Don’t let the boarded up window on the side of the road dissuade you, Jemma’s Sea View Kitchen has one of the best views in Tobago. And yes, like the sign says, it’s a proper treehouse, too, resting in the boughs of an Indian almond tree. (Which goes a way towards explaining why the breeze from the sea – and the panorama of Goat Bay and Little Tobago – is so fine.) It’s also a popular location for home cooking, Trini-style: curried shrimp, fish stew, grilled lobster, and a handful of old-fashioned herbal drinks like maundy fizz. Beyond having a nice piece of fish or fruit, I’ve never had an affinity for Caribbean cuisine. It’s so boring – and starchy. Not so Trinidad and Tobago, however; the influence of French and Indian flavors combine to create dishes that are unique, like roti, a thin Indian bread piled with potato, chana and curried chicken, doubles, which I’ve already gone on about, and pelau, a rice and chicken jambalaya that’s closer in spirit to paella. Two new additions to the favored list, thanks to Jemma: breadfruit pie, which has all the texture and taste of a really creamy mac ‘n’ cheese and tanya fritters, a crunchy hush puppie made of ground provisions with a healthy kick of cayenne. Does the rest of the Caribbean know what’s going on here – or do they just not care?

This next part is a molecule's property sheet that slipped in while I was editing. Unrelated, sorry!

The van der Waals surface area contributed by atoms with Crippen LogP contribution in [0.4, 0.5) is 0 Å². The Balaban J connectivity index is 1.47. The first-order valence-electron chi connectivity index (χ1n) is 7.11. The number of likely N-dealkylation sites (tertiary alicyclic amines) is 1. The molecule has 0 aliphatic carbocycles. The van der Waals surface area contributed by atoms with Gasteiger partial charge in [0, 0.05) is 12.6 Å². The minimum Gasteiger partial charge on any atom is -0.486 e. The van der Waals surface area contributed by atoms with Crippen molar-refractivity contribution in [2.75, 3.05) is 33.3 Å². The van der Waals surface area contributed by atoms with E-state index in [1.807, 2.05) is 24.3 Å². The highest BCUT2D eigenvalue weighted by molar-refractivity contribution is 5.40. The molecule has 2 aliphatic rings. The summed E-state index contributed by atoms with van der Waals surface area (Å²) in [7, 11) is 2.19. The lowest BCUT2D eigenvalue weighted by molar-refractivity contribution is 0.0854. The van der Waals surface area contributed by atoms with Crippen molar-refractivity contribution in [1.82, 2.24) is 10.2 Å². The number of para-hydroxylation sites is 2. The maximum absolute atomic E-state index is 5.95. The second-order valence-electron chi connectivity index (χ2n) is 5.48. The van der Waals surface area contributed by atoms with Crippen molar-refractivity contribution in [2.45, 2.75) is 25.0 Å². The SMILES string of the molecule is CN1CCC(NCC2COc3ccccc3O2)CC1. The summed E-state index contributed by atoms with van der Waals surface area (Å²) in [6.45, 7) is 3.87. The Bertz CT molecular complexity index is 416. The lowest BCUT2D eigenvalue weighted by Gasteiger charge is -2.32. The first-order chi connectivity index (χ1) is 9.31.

breadfruit pie

tanya fritters

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from fallow to cocoa

tobago cocoa estate

In the early half of the last century cocoa was one of the major crops grown on Tobago and many of the island’s larger plantations, such as the Roxborough, Richmond and Goldsborough Estates – all over 100 acres and more in size – devoted their efforts to the cultivation of prized Trinitario cocoa beans. But something inexplicable happened and by the 1970s, the situation had changed drastically: cocoa production on Tobago was all but abandoned and the great estates were left to ruin. Hoping to rejuvenate the once lucrative industry, native Tobagonian Duane Dove returned to the island after several years living and working in Europe. Over the past decade he invested in reinvigorating a fallow estate and the result is Tobago Cocoa Estate: part plantation, part history park. Though no actual chocolate is produced on site – the roasting and blending of the beans happens in France – a visit to the estate still makes for an enlightening look at how an artisanal producer manages to retain the hands-on traditions of caring for the plants, harvesting the pods, and drying the beans for export. The best part, however, is saved for last: samples of the estate’s Gold Medal-winning chocolate paired with a smooth single-barrel rum.